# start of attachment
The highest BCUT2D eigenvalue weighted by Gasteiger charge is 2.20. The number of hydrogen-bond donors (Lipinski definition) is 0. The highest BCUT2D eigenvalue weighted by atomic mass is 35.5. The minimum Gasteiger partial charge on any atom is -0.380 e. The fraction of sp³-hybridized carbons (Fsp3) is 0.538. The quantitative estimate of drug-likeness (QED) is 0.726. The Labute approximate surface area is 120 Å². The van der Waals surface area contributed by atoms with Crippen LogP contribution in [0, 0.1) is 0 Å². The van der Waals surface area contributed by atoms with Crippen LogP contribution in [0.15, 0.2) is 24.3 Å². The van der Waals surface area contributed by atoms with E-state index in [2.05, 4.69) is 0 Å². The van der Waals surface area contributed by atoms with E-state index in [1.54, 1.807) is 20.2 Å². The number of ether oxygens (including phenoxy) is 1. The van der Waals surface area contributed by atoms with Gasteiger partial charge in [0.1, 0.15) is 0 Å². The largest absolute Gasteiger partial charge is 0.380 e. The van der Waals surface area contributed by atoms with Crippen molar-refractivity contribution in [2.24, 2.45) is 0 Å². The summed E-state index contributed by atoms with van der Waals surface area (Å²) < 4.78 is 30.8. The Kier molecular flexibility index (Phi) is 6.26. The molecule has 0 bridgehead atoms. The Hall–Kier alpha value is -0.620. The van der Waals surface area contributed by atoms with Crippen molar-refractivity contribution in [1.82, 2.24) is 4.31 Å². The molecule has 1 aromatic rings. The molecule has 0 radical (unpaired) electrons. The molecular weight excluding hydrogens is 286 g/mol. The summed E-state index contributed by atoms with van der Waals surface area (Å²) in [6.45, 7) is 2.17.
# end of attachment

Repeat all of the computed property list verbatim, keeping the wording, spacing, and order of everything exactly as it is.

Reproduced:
The highest BCUT2D eigenvalue weighted by Gasteiger charge is 2.20. The number of hydrogen-bond donors (Lipinski definition) is 0. The highest BCUT2D eigenvalue weighted by atomic mass is 35.5. The minimum Gasteiger partial charge on any atom is -0.380 e. The fraction of sp³-hybridized carbons (Fsp3) is 0.538. The quantitative estimate of drug-likeness (QED) is 0.726. The Labute approximate surface area is 120 Å². The van der Waals surface area contributed by atoms with Crippen LogP contribution in [0, 0.1) is 0 Å². The van der Waals surface area contributed by atoms with Crippen LogP contribution in [0.15, 0.2) is 24.3 Å². The van der Waals surface area contributed by atoms with E-state index in [2.05, 4.69) is 0 Å². The van der Waals surface area contributed by atoms with E-state index in [1.54, 1.807) is 20.2 Å². The number of ether oxygens (including phenoxy) is 1. The van der Waals surface area contributed by atoms with Gasteiger partial charge in [0.1, 0.15) is 0 Å². The largest absolute Gasteiger partial charge is 0.380 e. The van der Waals surface area contributed by atoms with Crippen molar-refractivity contribution in [2.24, 2.45) is 0 Å². The summed E-state index contributed by atoms with van der Waals surface area (Å²) < 4.78 is 30.8. The Kier molecular flexibility index (Phi) is 6.26. The molecule has 0 bridgehead atoms. The Hall–Kier alpha value is -0.620. The van der Waals surface area contributed by atoms with Crippen molar-refractivity contribution in [1.82, 2.24) is 4.31 Å². The molecule has 1 aromatic rings. The molecule has 0 radical (unpaired) electrons. The molecular weight excluding hydrogens is 286 g/mol. The summed E-state index contributed by atoms with van der Waals surface area (Å²) in [6.45, 7) is 2.17.